5 Tips for an Effective Internship Cover Letter

Published: May 08, 2023

 Education       Grad School       Internships       Resumes & Cover Letters       
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When looking for an internship, it’s important to find ways to distinguish yourself from all the other applicants. One way to do this is to include a cover letter with your resume. Cover letters are great for providing potential employers with additional information about your education, achievements and skills, and work experience. Here are some tips to help you write a great internship cover letter.

Formatting Your Cover Letter

A cover letter should be just shy of one page in length, typically consisting of three paragraphs. First, include your contact information at the top of the page. Provide your name, phone number, email address, and location. In certain cases, applicants will include the name of their degree program in this section, but this is optional. Next, include the date the cover letter was written, the name of the company you’re applying to, and the name of the internship program’s contact person. If you are unable to find a contact name, you could use “To Whom it May Concern,” but be warned that most companies see this practice as being somewhat antiquated. The top of your cover letter should look like this:

[Your name]

[Your phone number] | [your email address] | [your location]



[Company name]

Dear [contact name],

The first paragraph should include a brief introduction and a statement explaining why you feel you’d be a good fit for the program. Here, include any experiences and coursework that are directly related to the internship program’s job listing. We’ll go into further detail about the second and third paragraphs of your cover letter in just a bit. For more information on how to format your cover letter, check out our advice.

Tailor Your Cover Letter

When writing any cover letter, whether it be for an internship or a full-time job, it’s important to tailor the letter for the specific position you’re applying for. If the hiring manager gets the impression that you’re sending the same generic, cut and paste cover letter to every internship you apply for, they might not consider you for the role.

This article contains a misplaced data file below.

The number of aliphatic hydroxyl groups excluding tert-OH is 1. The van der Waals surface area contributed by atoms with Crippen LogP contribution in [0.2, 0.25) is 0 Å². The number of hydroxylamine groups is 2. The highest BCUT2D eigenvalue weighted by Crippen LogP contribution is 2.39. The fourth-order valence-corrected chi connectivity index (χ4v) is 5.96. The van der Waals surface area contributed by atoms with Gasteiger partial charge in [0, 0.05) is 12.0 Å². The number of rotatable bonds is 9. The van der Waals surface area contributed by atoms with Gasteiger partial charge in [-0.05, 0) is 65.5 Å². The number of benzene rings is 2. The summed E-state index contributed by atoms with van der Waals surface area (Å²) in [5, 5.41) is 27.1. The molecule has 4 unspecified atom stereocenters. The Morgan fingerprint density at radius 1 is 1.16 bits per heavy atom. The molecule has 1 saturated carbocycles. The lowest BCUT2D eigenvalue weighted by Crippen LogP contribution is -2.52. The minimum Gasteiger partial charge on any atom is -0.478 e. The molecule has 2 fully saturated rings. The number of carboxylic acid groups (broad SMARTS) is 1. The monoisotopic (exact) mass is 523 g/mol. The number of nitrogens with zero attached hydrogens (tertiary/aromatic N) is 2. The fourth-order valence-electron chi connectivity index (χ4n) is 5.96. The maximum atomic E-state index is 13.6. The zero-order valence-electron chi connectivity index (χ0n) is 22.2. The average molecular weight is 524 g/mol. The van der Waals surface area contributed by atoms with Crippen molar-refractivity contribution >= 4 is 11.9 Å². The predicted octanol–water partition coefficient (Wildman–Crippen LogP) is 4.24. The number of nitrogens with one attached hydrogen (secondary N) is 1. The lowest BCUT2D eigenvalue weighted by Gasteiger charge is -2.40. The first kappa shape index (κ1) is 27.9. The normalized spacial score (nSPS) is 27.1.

A good way to start is to express your excitement for the company and its internship program. To do this, perform some research on the company’s website and social media pages. You should be able to learn a lot about the company, such as its core values, workplace environment, perks, the internship program itself, and perhaps information about the leadership team. Here is an example of an opening sentence that has been tailored to a specific company and program:

  • “I’m excited to submit my application for [company name]’s award-winning Data Science Summer Internship Program.”


Nowadays, many employers…ehem…employ specialized software that is designed to scan and detect certain keywords included in applicants’ cover letters and resumes. You can take advantage of this by studying the company’s website and internship job description, and mixing some of the verbiage into your own cover letter. Let’s say the job description lists communication and time management skills as requirements. Here, you could provide examples of scenarios where you displayed either or both of those skills.

Talk About Your Experience and Skills

The second paragraph of your cover letter is where your experience and skills get to shine. In this section of your cover letter, include any coursework that is relevant to the position you’re applying for, along with applicable knowledge and skills you have gained so far. This is especially helpful if you have little or no job experience, as your studies and projects might directly relate to the internship job description.

If you have a part-time job and you feel that your experience is relevant to the internship, you can also include that in the second paragraph. Keep in mind that while relevant part-time job experience can be helpful when looking for an internship, it’s not a necessity—internships are designed for students with little to no real-world work experience, and any good hiring manager is aware of this.

Include Your Goals

The third and final paragraph of your cover letter is where you should describe your goals and what you hope to achieve through the internship program, along with what you can bring to the table. For example, you could say that the internship will be a great way for you to gain hands-on experience in your field, develop valuable skills, and forge new and meaningful professional relationships.

As always, it’s important to consult the internship job listing when describing what you can offer to the program. If the job description states that you’ll be working on real-world projects, you could say that you hope to develop new and innovative practices that can be used to increase the company’s efficiency. This will show the hiring manager that not only are you motivated to learn, but that you’re also driven to contribute to the company in a positive way.

Perhaps the best part about including a cover letter with your internship application is that it gives potential employers a sense of who you are as a person. If you’re truly excited about your experience and the prospect of participating in a great internship, that energy will be apparent in your cover letter, and this will increase your chances of getting hired.